Yes, beauty is in the eye of the beholder, but for Fausto it was also in what went into your mouth. A little later in life, Fausto began to be the main cook of the house. He endorsed "locally sourced" before it became a thing. I'm talking "Hey, stop the car! I need those dandelions on the side of the road" or, "I don't think that farmer knows what to do with those flowers growing on the squash – go run and pick me some, I'll keep the car running" – kind of locally sourced! And then there was the time when he took his family to Calabria and he felt like having truffles with his dinner. He told them, " Let's park and just hop this fence, I think there are some buried under that tree". Three kids eagerly jumped! Only thing was, the tree was in the middle of a farm that had a bull running around and in 2 minutes it decided to make the kids the food! Yes. Time was now spent climbing that tree to branches that just barely were out of reach of the bulls' horns! For Fausto, nothing he made came from a freezer. Fresh food simply prepared was the only way he would cook. That is why, to this day, none of his Grandkids can understand how he went from full-on home cooking in the great Italian tradition to taking the kids to KFC, Carrabba's, or dare we say, Pizza Hut! What was Noni thinking? Well, mysteries are good sometimes.

The part of his life that only grew stronger from baby to 90 year old was his passion for soccer; either playing for the Brooklyn Italians & New Jersey Teams, rooting for Roma, Napoli, and the Azzurri or coaching his kids. Fausto's passion for the sport was handed down to his children and his grandchildren and hopefully for generations to come.

Yet nothing compared to the love he had for his family. Fausto was a devoted husband for 65 years, a loving father and adoring, "Noni", to his grandchildren. It is hoped that he will be coaching the Azzurri or at least imparting his advice through reverse Italian maloik mind control so at the very least they make the next World Cup and we all know he will be our guiding light for evermore.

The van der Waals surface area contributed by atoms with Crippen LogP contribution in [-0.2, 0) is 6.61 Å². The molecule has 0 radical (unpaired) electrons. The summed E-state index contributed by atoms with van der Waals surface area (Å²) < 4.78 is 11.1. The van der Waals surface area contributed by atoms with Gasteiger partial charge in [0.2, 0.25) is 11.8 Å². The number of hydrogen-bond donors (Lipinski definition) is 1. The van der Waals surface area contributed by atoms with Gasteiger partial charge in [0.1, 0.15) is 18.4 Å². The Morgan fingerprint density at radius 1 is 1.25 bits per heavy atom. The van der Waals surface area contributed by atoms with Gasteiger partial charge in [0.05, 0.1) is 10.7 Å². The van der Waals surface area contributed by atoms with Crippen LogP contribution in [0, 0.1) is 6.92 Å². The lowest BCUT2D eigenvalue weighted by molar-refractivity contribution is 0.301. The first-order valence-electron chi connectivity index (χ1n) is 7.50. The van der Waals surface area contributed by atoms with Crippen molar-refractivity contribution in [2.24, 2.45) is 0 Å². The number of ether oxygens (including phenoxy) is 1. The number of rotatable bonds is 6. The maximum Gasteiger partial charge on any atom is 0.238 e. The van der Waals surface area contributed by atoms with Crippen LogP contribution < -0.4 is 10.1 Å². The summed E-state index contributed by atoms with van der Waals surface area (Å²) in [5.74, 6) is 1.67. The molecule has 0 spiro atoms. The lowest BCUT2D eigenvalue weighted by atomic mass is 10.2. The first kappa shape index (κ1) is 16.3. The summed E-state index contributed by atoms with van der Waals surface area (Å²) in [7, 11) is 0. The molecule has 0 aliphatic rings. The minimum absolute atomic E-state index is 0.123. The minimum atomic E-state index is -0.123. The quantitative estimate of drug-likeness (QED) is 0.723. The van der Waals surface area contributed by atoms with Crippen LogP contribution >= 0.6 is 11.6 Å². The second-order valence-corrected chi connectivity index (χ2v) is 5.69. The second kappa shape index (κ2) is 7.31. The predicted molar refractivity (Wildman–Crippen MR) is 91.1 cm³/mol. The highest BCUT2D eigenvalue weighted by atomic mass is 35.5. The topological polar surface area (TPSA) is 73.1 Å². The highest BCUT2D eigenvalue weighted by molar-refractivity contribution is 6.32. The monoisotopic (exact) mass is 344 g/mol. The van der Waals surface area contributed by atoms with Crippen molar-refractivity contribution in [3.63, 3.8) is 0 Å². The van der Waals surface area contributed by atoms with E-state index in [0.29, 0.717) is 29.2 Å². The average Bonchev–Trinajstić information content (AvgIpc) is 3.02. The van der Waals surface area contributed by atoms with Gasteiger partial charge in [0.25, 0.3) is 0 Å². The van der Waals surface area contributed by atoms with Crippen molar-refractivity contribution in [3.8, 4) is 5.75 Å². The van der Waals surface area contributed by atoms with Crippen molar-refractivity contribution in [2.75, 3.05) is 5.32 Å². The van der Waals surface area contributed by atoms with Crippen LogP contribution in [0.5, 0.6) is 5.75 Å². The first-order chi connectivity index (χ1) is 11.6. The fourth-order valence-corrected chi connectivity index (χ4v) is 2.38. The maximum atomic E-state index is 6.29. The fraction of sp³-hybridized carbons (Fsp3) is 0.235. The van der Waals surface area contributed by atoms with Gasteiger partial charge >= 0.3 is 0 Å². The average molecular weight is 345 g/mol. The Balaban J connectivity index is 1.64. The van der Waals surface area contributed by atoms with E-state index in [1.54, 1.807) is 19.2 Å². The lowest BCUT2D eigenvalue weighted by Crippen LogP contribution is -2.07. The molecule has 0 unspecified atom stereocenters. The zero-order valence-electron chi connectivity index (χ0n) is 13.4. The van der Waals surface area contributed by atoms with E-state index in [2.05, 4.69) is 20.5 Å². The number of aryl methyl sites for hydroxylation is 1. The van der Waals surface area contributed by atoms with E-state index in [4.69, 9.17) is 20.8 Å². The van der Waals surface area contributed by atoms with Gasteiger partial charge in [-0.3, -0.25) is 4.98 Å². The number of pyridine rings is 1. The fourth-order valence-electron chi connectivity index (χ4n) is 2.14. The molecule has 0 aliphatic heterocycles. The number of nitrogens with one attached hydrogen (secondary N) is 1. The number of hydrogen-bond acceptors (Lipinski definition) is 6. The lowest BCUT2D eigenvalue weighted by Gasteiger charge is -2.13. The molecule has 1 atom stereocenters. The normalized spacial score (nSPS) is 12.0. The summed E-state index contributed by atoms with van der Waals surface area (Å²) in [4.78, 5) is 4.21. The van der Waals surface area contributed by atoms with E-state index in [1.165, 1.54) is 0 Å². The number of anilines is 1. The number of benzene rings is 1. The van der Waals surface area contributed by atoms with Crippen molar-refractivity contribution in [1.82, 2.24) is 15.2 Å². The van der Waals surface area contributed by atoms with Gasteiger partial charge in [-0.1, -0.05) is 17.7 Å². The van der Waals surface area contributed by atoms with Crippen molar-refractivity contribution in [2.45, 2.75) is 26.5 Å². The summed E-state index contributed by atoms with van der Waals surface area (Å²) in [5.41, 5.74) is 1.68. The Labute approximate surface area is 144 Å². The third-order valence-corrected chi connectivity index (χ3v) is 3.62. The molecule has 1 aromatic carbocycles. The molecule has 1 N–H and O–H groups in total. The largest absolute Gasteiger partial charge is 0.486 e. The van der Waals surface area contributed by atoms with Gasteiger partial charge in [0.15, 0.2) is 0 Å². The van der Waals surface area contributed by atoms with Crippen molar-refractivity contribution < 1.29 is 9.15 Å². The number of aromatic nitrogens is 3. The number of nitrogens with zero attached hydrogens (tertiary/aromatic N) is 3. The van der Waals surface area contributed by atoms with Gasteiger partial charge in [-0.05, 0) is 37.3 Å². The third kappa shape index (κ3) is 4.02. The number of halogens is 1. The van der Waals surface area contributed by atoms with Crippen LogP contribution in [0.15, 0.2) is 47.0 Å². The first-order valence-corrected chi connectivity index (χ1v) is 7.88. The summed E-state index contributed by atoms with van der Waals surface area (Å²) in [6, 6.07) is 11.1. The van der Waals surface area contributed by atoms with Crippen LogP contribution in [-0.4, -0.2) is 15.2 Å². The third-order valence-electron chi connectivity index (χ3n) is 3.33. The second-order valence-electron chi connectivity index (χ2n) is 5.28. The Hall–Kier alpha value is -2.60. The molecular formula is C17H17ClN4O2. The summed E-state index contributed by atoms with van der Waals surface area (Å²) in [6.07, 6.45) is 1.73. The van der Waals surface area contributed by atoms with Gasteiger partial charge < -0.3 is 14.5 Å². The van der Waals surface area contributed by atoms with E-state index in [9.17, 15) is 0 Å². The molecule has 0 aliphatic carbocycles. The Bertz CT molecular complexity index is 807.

Fausto was predeceased by his son-in-law, Mark Livolsi. He is survived by his wife, Mary Falsetta; children, Elvira Falsetta and her husband, Michael Oliu of Millstone Township, Maria Livolsi of Howell, Fausto Falsetta, Jr. and his wife, Annabela of Millstone Township; six grandchildren, Michael Fausto Oliu, Frank Ramon Oliu, Mark Charles Livolsi, Madeleine Elvira Livolsi, Cassandra Brooke Falsetta, and Christopher Falsetta; and his cousins, Gabe Falsetta of Forrest Hills, NY, Caroline Villaflor, Rita Ammendola, and Catherine Augeri all of Long Island, NY.

All arrangements are private at this time by Clayton & McGirr Funeral Home, 100 Elton-Adelphia Road (Route 524), Freehold Township, NJ.  A memorial service will be held at a date, time, and location to be announced.  For those who desire memorial contributions, they may be made to Holiday Express (151 Industrial Way East, Bldg A, Ste A-4, Eatontown, NJ 07724)– a New Jersey based charity that ensures men, women and children in developmental centers, veteran hospitals and homeless shelters, behavioral health facilities, and special needs schools – are not forgotten during the holidays. They deliver music, food, gifts, financial support, and friendship to those with the greatest need for the gift of human kindness. Memorial  contributions may also be made to The Parkinson’s Foundation, 200 SE 1st Street #800 Miami, FL 33131.  

For information or condolence messages to the family, visit www.claytonfuneralhome.com